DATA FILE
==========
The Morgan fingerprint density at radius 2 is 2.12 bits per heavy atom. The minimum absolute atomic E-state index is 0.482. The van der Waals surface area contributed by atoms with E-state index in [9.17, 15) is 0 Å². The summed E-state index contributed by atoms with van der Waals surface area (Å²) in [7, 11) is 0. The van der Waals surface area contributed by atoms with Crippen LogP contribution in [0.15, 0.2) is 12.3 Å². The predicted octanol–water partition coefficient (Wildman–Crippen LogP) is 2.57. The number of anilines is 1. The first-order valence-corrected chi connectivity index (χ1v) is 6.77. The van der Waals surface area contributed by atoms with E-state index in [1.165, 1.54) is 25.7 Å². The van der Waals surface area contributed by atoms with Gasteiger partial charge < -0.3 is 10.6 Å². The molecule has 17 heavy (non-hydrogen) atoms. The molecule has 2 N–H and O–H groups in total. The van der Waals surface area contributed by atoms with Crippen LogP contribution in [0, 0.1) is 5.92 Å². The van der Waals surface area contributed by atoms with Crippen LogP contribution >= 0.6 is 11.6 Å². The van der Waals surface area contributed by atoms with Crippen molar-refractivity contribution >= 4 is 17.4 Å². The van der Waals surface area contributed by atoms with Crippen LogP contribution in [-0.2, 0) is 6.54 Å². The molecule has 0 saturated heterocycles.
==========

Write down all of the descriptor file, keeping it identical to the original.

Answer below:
The Morgan fingerprint density at radius 2 is 2.12 bits per heavy atom. The minimum absolute atomic E-state index is 0.482. The van der Waals surface area contributed by atoms with E-state index in [9.17, 15) is 0 Å². The summed E-state index contributed by atoms with van der Waals surface area (Å²) in [7, 11) is 0. The van der Waals surface area contributed by atoms with Crippen LogP contribution in [0.15, 0.2) is 12.3 Å². The predicted octanol–water partition coefficient (Wildman–Crippen LogP) is 2.57. The number of anilines is 1. The first-order valence-corrected chi connectivity index (χ1v) is 6.77. The van der Waals surface area contributed by atoms with E-state index in [1.165, 1.54) is 25.7 Å². The van der Waals surface area contributed by atoms with Gasteiger partial charge < -0.3 is 10.6 Å². The molecule has 17 heavy (non-hydrogen) atoms. The molecule has 2 N–H and O–H groups in total. The van der Waals surface area contributed by atoms with Crippen LogP contribution in [0, 0.1) is 5.92 Å². The van der Waals surface area contributed by atoms with Crippen LogP contribution >= 0.6 is 11.6 Å². The van der Waals surface area contributed by atoms with Crippen molar-refractivity contribution >= 4 is 17.4 Å². The van der Waals surface area contributed by atoms with Crippen LogP contribution in [-0.2, 0) is 6.54 Å². The molecule has 0 saturated heterocycles.